Boy, I would love to jump in here with both feet! We sell lots of mini BTE open ear hearing aids, both RIC and non RIC aids. I’m not sure of the percentage but it is a significant number of the failures of RIC aids over the non-RIC. And, to top it off there is little to no difference in performance.
All of you with RIC aids need to know how to change/clean wax guards. It is absolutely imperative! Sorry, I don’t mean to be on the soap box but it is a growing problem. Once all the RIC aids come out of warranty the receiver will be in the neighborhood of $100 US and you will not get a warranty on them.
If you do not know how to change/clean your wax guards please get help.
At our website we have a number of articles about maintenance and are always happy to answer any questions on how to maintain a hearing aid.
In addition, here is a brief article on cleaning aids:
Maintenance and Cleaning
Did you know that just by putting your new open ear hearing in your ear one time you can make it fail to work? It’s true, so learning the care and cleaning tips which follow is important.
Open ear hearing aids fall into two categories with regard to maintenance, RIC and non-RIC. RIC stands for Receiver-In-Canal.
RIC hearing aids:
These have a small electronic component on the end of the tube that is placed in the ear canal. This component is called a receiver and works like a speaker making sound right next to your eardrum.
Usually a mushroom shaped dome, sometimes it is shaped like the tulip flower, is fitted over the receiver with a very snug fit. The dome will need to be removed by pulling on the center part that is stretched over the receiver.
Once the dome is off it should be inspected closely for blockages. Many domes have a very fine grid or screen in them to prevent wax and moisture from getting into the receiver. Clean the screen carefully with alcohol and blow dry before replacing it on the tube, making sure to get it all the way on to the tube so that it cannot be pulled off easily.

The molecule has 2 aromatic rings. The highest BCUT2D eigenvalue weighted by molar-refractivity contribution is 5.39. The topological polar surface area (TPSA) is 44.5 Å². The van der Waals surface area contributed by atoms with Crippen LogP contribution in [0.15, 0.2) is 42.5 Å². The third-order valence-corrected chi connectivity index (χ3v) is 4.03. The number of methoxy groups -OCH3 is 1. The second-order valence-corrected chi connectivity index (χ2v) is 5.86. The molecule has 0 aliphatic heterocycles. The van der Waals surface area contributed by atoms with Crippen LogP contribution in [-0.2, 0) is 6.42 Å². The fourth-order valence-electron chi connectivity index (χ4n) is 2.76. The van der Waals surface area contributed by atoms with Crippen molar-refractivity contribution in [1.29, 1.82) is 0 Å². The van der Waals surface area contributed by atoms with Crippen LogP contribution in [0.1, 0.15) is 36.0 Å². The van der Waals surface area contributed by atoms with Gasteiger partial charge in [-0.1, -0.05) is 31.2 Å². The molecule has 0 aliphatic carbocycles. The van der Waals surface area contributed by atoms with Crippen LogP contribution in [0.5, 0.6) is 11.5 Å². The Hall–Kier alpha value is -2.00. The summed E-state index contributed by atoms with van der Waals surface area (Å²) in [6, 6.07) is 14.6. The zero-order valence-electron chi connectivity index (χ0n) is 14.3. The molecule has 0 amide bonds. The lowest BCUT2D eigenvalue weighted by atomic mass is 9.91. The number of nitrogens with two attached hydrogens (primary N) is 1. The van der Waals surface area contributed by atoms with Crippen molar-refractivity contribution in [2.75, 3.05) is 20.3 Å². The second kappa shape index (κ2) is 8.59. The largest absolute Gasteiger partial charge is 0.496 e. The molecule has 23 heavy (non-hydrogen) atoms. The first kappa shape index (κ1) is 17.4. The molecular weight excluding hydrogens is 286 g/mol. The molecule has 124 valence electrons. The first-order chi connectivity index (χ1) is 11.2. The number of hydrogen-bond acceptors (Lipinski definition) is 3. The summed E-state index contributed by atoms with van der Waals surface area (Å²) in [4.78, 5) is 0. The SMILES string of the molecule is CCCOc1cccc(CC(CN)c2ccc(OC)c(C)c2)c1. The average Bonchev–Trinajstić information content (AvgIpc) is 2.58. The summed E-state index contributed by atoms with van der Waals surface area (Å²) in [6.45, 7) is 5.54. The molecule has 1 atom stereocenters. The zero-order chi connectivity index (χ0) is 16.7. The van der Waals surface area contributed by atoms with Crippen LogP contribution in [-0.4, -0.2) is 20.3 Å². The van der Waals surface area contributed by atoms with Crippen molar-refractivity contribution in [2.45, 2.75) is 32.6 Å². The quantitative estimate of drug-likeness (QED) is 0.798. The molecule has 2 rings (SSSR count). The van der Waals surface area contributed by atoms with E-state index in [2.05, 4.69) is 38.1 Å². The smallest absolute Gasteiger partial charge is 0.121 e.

Some manufacturers have a replaceable wax guard over the end of the receiver. These come in packs of 5 to 10 each with a tool for easy removal and replacement.
Non-RIC Hearing Aids:
On non-RIC aids, since the receiver is kept in the case and sound travels through a hollow tube into your ear canal, there is very little chance of wax getting into the receiver. However, the tubes can still become plugged and no sound will come out.
The tubes either snap on or screw onto the hearing aid. Start by twisting the tube, where it connects to the hearing aid, counter-clockwise ¼ turn. If the tube detents into this position it is a snap on tube, so simply pull it off. If the tube continues to turn easily it is threaded onto the hearing aid and will simply unscrew.
Once the tube is disconnected from the hearing aid a simple remedy is to blow through the tube from the end that was connected to the hearing aid. If you can feel the airflow, by putting your fingertip close to the dome end, then the tube is clear and ready to be reinstalled.
If the tube is plugged use a short piece of monofilament line, heavy test fishing line, to push through it to unplug it.
It is a good idea to have extra non-RIC tubes, domes, and wax guards (for hearing aids that use them) on hand along with extra batteries.
Do one at a time so you do not get mixed up by putting a left side tube on a right side hearing aid or vice versa.